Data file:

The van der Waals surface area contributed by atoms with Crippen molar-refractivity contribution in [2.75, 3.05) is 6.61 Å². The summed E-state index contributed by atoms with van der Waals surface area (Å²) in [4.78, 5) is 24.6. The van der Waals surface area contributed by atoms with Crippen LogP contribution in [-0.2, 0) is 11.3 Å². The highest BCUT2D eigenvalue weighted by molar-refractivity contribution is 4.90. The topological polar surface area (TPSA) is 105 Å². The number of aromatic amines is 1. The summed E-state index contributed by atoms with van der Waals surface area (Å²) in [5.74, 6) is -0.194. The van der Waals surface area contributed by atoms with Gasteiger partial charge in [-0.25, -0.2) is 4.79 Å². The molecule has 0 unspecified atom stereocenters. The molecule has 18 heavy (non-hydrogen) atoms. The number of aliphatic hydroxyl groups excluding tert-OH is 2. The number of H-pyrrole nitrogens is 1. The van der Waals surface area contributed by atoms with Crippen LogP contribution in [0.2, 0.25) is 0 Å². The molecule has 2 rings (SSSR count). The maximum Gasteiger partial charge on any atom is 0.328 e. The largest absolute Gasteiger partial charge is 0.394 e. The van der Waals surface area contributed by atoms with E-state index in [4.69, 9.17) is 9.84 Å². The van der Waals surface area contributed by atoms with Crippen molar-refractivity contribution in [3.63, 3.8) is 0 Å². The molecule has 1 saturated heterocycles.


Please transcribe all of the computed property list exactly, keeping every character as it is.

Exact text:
The van der Waals surface area contributed by atoms with Crippen molar-refractivity contribution in [2.75, 3.05) is 6.61 Å². The summed E-state index contributed by atoms with van der Waals surface area (Å²) in [4.78, 5) is 24.6. The van der Waals surface area contributed by atoms with Crippen LogP contribution in [-0.2, 0) is 11.3 Å². The highest BCUT2D eigenvalue weighted by molar-refractivity contribution is 4.90. The topological polar surface area (TPSA) is 105 Å². The number of aromatic amines is 1. The summed E-state index contributed by atoms with van der Waals surface area (Å²) in [5.74, 6) is -0.194. The van der Waals surface area contributed by atoms with Gasteiger partial charge in [-0.25, -0.2) is 4.79 Å². The molecule has 0 unspecified atom stereocenters. The molecule has 18 heavy (non-hydrogen) atoms. The number of aliphatic hydroxyl groups excluding tert-OH is 2. The number of H-pyrrole nitrogens is 1. The van der Waals surface area contributed by atoms with Crippen LogP contribution in [0.2, 0.25) is 0 Å². The molecule has 2 rings (SSSR count). The maximum Gasteiger partial charge on any atom is 0.328 e. The largest absolute Gasteiger partial charge is 0.394 e. The van der Waals surface area contributed by atoms with E-state index in [4.69, 9.17) is 9.84 Å². The van der Waals surface area contributed by atoms with Crippen molar-refractivity contribution in [3.63, 3.8) is 0 Å². The molecule has 1 saturated heterocycles.